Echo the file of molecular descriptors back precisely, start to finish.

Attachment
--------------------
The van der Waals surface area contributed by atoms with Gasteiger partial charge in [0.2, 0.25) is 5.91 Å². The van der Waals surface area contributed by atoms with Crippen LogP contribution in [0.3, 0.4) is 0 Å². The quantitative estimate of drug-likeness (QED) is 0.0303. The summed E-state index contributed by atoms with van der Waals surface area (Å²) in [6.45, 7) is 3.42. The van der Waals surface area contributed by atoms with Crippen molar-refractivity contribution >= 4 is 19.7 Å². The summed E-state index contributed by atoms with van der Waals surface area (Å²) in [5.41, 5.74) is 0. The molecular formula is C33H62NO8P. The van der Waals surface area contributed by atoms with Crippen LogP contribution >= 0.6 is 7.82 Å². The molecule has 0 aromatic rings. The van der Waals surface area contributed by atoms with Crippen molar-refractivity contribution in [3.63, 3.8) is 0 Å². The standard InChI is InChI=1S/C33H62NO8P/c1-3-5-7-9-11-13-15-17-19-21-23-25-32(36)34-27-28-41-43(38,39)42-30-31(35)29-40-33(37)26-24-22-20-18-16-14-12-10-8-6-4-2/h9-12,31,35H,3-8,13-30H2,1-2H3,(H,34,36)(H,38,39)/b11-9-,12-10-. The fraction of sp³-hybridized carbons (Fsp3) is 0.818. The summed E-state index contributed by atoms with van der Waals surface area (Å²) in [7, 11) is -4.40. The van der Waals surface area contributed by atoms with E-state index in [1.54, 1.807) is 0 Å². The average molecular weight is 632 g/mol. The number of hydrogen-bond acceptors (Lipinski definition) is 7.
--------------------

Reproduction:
The van der Waals surface area contributed by atoms with Gasteiger partial charge in [0.2, 0.25) is 5.91 Å². The van der Waals surface area contributed by atoms with Crippen LogP contribution in [0.3, 0.4) is 0 Å². The quantitative estimate of drug-likeness (QED) is 0.0303. The summed E-state index contributed by atoms with van der Waals surface area (Å²) in [6.45, 7) is 3.42. The van der Waals surface area contributed by atoms with Crippen molar-refractivity contribution >= 4 is 19.7 Å². The summed E-state index contributed by atoms with van der Waals surface area (Å²) in [5.41, 5.74) is 0. The molecular formula is C33H62NO8P. The van der Waals surface area contributed by atoms with Crippen LogP contribution >= 0.6 is 7.82 Å². The molecule has 0 aromatic rings. The van der Waals surface area contributed by atoms with Crippen molar-refractivity contribution in [3.63, 3.8) is 0 Å². The standard InChI is InChI=1S/C33H62NO8P/c1-3-5-7-9-11-13-15-17-19-21-23-25-32(36)34-27-28-41-43(38,39)42-30-31(35)29-40-33(37)26-24-22-20-18-16-14-12-10-8-6-4-2/h9-12,31,35H,3-8,13-30H2,1-2H3,(H,34,36)(H,38,39)/b11-9-,12-10-. The fraction of sp³-hybridized carbons (Fsp3) is 0.818. The summed E-state index contributed by atoms with van der Waals surface area (Å²) in [7, 11) is -4.40. The van der Waals surface area contributed by atoms with E-state index in [1.54, 1.807) is 0 Å². The average molecular weight is 632 g/mol. The number of hydrogen-bond acceptors (Lipinski definition) is 7.